So the exterior and interior modeling aren’t great, but again they are fully functional and the flight model is superb.

Cessna T206H Stationair Turbo
(Download Link | Image Gallery)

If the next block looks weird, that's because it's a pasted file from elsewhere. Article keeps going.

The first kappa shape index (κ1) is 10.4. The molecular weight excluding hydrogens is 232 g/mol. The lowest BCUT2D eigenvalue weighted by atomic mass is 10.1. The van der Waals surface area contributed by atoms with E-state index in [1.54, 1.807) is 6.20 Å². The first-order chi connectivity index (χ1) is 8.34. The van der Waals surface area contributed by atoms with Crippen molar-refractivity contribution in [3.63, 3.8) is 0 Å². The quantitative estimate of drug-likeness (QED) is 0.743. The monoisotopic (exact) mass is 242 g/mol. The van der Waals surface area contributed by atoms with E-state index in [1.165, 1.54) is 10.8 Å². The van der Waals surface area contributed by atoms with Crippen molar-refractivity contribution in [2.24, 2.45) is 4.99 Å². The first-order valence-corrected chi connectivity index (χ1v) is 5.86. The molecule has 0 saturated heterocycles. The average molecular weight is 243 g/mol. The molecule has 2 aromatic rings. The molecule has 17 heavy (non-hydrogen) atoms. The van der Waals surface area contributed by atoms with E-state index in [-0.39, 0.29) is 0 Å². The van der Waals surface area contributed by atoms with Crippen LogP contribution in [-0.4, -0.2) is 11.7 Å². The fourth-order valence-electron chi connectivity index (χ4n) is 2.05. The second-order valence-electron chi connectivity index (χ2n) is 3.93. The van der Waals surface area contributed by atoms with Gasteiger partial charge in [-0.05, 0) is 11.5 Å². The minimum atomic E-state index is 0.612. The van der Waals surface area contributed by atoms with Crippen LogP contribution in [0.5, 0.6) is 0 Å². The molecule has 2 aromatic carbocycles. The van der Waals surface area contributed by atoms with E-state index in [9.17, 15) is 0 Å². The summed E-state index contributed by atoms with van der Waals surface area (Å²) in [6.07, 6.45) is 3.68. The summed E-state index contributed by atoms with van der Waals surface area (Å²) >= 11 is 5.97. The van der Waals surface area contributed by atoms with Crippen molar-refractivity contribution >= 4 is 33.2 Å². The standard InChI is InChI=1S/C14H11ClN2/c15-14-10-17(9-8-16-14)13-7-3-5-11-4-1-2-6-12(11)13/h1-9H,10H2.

Looking for some extra passenger capacity? This craft’s got you covered with 4 seats to the rear – unfortunately things start off a bit disappointing right there because the Payload Settings screen only lets you adjust values for Pilot, Copilot and Baggage. So if you plan to fill those seats and have it affect the flight model I’m afraid you’re out of luck. In terms of modeling, both exterior and interior are well done, if not fully detailed. Textures are also of good quality both inside and out. The virtual cockpit has some character to it in the form of a briefcase and some soda cans in the passenger seat – it would be nice if you could turn them off though to properly simulate an empty seat. 2D panels are provided but as usual the VC is where you want to be. A mixture of 2D and 3D gauges and controls make up the main panel, and the compass is missing completely – there’s not even an entry for it in the panel.cfg file. The radio stack is stretched vertically making the numbers look tall and funny and the smaller ones, like on the DME and Transponder, are harder to read because of it. Since there are no views other than the default, it can be very hard to read the electronic map screen in front of the copilot’s seat. However there are some really cool and unique features of this craft that help make up for its shortcomings. For one the propeller spin mask is very nice – you can see the individual blades spin and the yellow tip outline. The exterior doors animation include the rear passenger scissor doors as well as the main cabin door. Finally, and coolest of all, you can open both the pilot and copilot windows! I love that stuff. But again, there are still some disappointments – for some reason I couldn’t get the engine compartment and sun visors to animate as the documentation says they are able to. Speaking of documentation, it’s all in French/Italian and has lots of pictures that don’t show up. There’s no checklist.